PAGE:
Listening to the Mind Listening (LML) explored whether sonifications can be more than just “noise” in terms of perceived information and musical experience. The project generated an unprecedented body of 27 multichannel sonifications of the same dataset by 38 composers. The design of each sonification was explicitly documented, and there are 88 analytical reviews of the works. The public concert presenting 10 of these sonifications at the Sydney Opera House Studio drew a capacity audience.
You can hear intriguing correspondences between the sonifed brain EEG and the music in this mix of Greg Hooper’s sonification (Left) with David Page’s Dry Mud (Right), which was the music that Dr. Evian Gordon was listening to when the EEG recording was made.
The inspiration for the concert came from a conversation with a nueroscientist working with MEG recordings of babies in the womb. These recordings are very noisy and she wondered whether by listening to them we might hear “little tunes” of mental activity through the noise.
In the reviewing of the submissions we found that there were generally 4 main stages in sonification design. Although all were produced from the same data the pieces ranged widely in musical genres as well. There were differences in reviews of the same sonification depending on whether the reviewer was a sonification researcher, music composer, nueroscientist or general listener.
Image 1: Correspondences between musical events and sonification events across all 30 contributions.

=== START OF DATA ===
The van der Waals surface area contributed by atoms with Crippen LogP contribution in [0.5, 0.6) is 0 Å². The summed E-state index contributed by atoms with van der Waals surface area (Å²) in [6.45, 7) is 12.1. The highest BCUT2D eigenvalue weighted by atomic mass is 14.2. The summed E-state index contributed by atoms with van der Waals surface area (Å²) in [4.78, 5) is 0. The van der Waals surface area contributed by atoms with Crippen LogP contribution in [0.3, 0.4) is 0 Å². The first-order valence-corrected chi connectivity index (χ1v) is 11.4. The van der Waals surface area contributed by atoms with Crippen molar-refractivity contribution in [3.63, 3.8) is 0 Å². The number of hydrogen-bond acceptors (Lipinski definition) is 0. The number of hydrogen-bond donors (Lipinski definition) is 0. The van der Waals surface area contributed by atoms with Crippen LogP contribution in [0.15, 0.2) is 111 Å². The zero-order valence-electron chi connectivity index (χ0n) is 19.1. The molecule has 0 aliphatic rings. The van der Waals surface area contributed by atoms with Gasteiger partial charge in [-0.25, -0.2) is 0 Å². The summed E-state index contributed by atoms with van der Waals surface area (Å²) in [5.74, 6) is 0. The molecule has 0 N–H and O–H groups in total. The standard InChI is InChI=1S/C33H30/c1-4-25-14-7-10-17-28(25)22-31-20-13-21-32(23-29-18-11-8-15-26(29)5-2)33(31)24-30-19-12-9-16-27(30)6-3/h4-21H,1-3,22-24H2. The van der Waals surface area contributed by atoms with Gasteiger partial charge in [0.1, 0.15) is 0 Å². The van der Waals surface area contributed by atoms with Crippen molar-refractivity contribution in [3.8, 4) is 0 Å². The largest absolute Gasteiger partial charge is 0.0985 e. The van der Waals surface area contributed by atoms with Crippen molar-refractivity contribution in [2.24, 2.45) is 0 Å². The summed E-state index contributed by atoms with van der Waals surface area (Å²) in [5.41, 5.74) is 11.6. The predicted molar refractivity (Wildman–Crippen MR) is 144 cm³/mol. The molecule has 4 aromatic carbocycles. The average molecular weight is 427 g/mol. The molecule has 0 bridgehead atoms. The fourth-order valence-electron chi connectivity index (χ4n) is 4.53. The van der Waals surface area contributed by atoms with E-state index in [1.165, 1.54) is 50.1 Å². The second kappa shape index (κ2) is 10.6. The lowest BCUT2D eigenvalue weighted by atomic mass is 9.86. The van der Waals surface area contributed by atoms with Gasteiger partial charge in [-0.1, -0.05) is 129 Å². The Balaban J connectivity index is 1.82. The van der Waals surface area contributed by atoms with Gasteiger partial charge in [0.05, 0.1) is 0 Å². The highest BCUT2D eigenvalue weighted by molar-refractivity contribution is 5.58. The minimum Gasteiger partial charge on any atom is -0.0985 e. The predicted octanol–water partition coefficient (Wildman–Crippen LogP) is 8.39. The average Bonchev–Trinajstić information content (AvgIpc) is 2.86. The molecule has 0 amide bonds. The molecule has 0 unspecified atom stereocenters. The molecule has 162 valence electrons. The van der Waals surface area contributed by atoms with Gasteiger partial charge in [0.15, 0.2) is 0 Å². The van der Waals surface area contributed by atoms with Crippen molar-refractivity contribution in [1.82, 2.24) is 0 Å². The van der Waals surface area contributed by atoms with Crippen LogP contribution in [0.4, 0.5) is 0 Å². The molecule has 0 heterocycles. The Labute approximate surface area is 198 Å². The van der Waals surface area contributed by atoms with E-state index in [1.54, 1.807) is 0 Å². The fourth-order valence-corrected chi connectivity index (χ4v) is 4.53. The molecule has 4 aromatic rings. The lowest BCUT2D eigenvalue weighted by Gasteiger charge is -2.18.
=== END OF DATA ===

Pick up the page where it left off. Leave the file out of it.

For more details see:
Barrass, S., Whitelaw, M., and Bailes, F. (2006). Listening to the mind listening: An analysis of sonification reviews, designs and correpondences. Leonardo Music Journal, 16:13-19.
The concert was produced at the Sydney Opera House Studio using a Lake DSP processor to provide high quality spatial audio rendering through a custom 16.2 dome of speakers arranged to mimic the positions of EEG electrodes on the scalp by Guillaume Potard. Composers were offered several options for spatial formatting, allowing them to either use the original scalp electrode positions, or arbitrarily reconfigure the original dataset within the speaker array. The technical details are described further in this paper….
Barrass S, Whitelaw M, and Potard G. (2006). Listening to the Mind Listening. Media International Australia incorporating Culture and Policy, Special Issue on Practice-based Research, 2006(118):60-67.